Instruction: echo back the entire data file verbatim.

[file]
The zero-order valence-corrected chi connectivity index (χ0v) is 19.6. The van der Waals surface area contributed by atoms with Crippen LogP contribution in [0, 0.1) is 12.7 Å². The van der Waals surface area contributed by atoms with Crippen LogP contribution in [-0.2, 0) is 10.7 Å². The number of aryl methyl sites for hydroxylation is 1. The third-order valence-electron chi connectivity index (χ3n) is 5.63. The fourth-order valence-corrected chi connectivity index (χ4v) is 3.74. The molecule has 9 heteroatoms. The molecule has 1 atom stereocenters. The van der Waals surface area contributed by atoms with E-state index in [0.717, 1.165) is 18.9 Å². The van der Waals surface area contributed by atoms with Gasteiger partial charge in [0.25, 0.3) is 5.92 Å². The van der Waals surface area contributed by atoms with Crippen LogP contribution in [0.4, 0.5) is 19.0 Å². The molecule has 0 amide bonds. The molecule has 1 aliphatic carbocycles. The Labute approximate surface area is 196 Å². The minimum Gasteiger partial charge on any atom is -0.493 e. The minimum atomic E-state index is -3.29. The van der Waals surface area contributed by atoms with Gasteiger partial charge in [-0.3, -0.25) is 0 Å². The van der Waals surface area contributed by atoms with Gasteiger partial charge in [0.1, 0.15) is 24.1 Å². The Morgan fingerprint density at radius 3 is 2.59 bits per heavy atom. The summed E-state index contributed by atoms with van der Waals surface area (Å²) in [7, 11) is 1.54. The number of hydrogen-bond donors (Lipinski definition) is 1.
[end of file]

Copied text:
The zero-order valence-corrected chi connectivity index (χ0v) is 19.6. The van der Waals surface area contributed by atoms with Crippen LogP contribution in [0, 0.1) is 12.7 Å². The van der Waals surface area contributed by atoms with Crippen LogP contribution in [-0.2, 0) is 10.7 Å². The number of aryl methyl sites for hydroxylation is 1. The third-order valence-electron chi connectivity index (χ3n) is 5.63. The fourth-order valence-corrected chi connectivity index (χ4v) is 3.74. The molecule has 9 heteroatoms. The molecule has 1 atom stereocenters. The van der Waals surface area contributed by atoms with E-state index in [0.717, 1.165) is 18.9 Å². The van der Waals surface area contributed by atoms with Gasteiger partial charge in [0.25, 0.3) is 5.92 Å². The van der Waals surface area contributed by atoms with Crippen LogP contribution in [0.4, 0.5) is 19.0 Å². The molecule has 0 amide bonds. The molecule has 1 aliphatic carbocycles. The Labute approximate surface area is 196 Å². The minimum Gasteiger partial charge on any atom is -0.493 e. The minimum atomic E-state index is -3.29. The van der Waals surface area contributed by atoms with Gasteiger partial charge in [-0.3, -0.25) is 0 Å². The van der Waals surface area contributed by atoms with Gasteiger partial charge in [0.1, 0.15) is 24.1 Å². The Morgan fingerprint density at radius 3 is 2.59 bits per heavy atom. The summed E-state index contributed by atoms with van der Waals surface area (Å²) in [7, 11) is 1.54. The number of hydrogen-bond donors (Lipinski definition) is 1.